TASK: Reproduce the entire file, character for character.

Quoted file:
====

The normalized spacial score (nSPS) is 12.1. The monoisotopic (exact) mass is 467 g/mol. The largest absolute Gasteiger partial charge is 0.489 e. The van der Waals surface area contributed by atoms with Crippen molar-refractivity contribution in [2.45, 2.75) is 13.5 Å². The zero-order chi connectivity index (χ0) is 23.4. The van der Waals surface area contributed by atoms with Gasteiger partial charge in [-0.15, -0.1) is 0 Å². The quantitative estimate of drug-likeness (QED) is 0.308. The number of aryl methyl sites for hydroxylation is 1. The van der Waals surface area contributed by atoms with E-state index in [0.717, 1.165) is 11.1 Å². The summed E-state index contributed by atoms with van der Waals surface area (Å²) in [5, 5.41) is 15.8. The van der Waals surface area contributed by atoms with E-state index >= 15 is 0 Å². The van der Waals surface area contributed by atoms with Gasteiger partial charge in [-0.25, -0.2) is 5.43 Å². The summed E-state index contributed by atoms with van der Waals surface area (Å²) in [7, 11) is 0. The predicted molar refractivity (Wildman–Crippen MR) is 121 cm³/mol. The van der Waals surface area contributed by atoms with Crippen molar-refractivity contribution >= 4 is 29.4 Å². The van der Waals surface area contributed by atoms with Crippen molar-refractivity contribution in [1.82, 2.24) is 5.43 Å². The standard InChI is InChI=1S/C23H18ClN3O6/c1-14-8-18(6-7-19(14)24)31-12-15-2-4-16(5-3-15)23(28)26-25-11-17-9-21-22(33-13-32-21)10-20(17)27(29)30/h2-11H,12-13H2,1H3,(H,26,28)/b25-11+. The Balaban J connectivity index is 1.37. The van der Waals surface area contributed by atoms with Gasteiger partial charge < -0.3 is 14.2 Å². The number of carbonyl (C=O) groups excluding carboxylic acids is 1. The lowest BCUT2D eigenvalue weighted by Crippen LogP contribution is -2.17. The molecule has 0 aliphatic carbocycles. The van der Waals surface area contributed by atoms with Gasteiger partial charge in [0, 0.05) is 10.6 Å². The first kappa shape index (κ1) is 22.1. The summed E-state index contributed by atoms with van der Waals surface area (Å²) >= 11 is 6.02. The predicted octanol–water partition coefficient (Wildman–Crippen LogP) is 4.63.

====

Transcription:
The normalized spacial score (nSPS) is 12.1. The monoisotopic (exact) mass is 467 g/mol. The largest absolute Gasteiger partial charge is 0.489 e. The van der Waals surface area contributed by atoms with Crippen molar-refractivity contribution in [2.45, 2.75) is 13.5 Å². The zero-order chi connectivity index (χ0) is 23.4. The van der Waals surface area contributed by atoms with Gasteiger partial charge in [-0.15, -0.1) is 0 Å². The quantitative estimate of drug-likeness (QED) is 0.308. The number of aryl methyl sites for hydroxylation is 1. The van der Waals surface area contributed by atoms with E-state index in [0.717, 1.165) is 11.1 Å². The summed E-state index contributed by atoms with van der Waals surface area (Å²) in [5, 5.41) is 15.8. The van der Waals surface area contributed by atoms with E-state index >= 15 is 0 Å². The van der Waals surface area contributed by atoms with Gasteiger partial charge in [-0.25, -0.2) is 5.43 Å². The summed E-state index contributed by atoms with van der Waals surface area (Å²) in [7, 11) is 0. The predicted molar refractivity (Wildman–Crippen MR) is 121 cm³/mol. The van der Waals surface area contributed by atoms with Crippen molar-refractivity contribution >= 4 is 29.4 Å². The van der Waals surface area contributed by atoms with Crippen molar-refractivity contribution in [1.82, 2.24) is 5.43 Å². The standard InChI is InChI=1S/C23H18ClN3O6/c1-14-8-18(6-7-19(14)24)31-12-15-2-4-16(5-3-15)23(28)26-25-11-17-9-21-22(33-13-32-21)10-20(17)27(29)30/h2-11H,12-13H2,1H3,(H,26,28)/b25-11+. The Balaban J connectivity index is 1.37. The van der Waals surface area contributed by atoms with Gasteiger partial charge < -0.3 is 14.2 Å². The number of carbonyl (C=O) groups excluding carboxylic acids is 1. The lowest BCUT2D eigenvalue weighted by Crippen LogP contribution is -2.17. The molecule has 0 aliphatic carbocycles. The van der Waals surface area contributed by atoms with Gasteiger partial charge in [0, 0.05) is 10.6 Å². The first kappa shape index (κ1) is 22.1. The summed E-state index contributed by atoms with van der Waals surface area (Å²) >= 11 is 6.02. The predicted octanol–water partition coefficient (Wildman–Crippen LogP) is 4.63.